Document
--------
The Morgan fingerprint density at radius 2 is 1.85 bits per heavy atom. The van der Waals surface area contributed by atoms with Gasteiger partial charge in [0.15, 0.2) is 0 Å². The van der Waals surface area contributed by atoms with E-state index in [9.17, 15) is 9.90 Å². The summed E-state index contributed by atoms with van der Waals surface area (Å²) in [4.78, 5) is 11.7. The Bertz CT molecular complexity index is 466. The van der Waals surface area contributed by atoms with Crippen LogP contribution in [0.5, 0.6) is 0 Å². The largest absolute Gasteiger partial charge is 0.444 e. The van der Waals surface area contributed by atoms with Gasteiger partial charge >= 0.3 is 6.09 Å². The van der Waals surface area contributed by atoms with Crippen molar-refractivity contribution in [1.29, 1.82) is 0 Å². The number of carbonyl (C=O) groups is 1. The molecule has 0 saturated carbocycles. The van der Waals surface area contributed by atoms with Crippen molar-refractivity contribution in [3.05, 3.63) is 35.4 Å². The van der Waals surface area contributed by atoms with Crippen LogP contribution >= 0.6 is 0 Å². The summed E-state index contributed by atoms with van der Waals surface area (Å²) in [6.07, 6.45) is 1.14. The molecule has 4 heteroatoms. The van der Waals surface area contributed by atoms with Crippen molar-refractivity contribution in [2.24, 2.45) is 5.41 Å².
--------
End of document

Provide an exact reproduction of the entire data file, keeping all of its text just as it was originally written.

The Morgan fingerprint density at radius 2 is 1.85 bits per heavy atom. The van der Waals surface area contributed by atoms with Gasteiger partial charge in [0.15, 0.2) is 0 Å². The van der Waals surface area contributed by atoms with E-state index in [9.17, 15) is 9.90 Å². The summed E-state index contributed by atoms with van der Waals surface area (Å²) in [4.78, 5) is 11.7. The Bertz CT molecular complexity index is 466. The van der Waals surface area contributed by atoms with Crippen LogP contribution in [0.5, 0.6) is 0 Å². The largest absolute Gasteiger partial charge is 0.444 e. The van der Waals surface area contributed by atoms with Gasteiger partial charge >= 0.3 is 6.09 Å². The van der Waals surface area contributed by atoms with Crippen molar-refractivity contribution in [1.29, 1.82) is 0 Å². The number of carbonyl (C=O) groups is 1. The molecule has 0 saturated carbocycles. The van der Waals surface area contributed by atoms with Crippen molar-refractivity contribution in [3.05, 3.63) is 35.4 Å². The van der Waals surface area contributed by atoms with Crippen LogP contribution >= 0.6 is 0 Å². The summed E-state index contributed by atoms with van der Waals surface area (Å²) in [6.07, 6.45) is 1.14. The molecule has 4 heteroatoms. The van der Waals surface area contributed by atoms with Crippen molar-refractivity contribution in [2.24, 2.45) is 5.41 Å².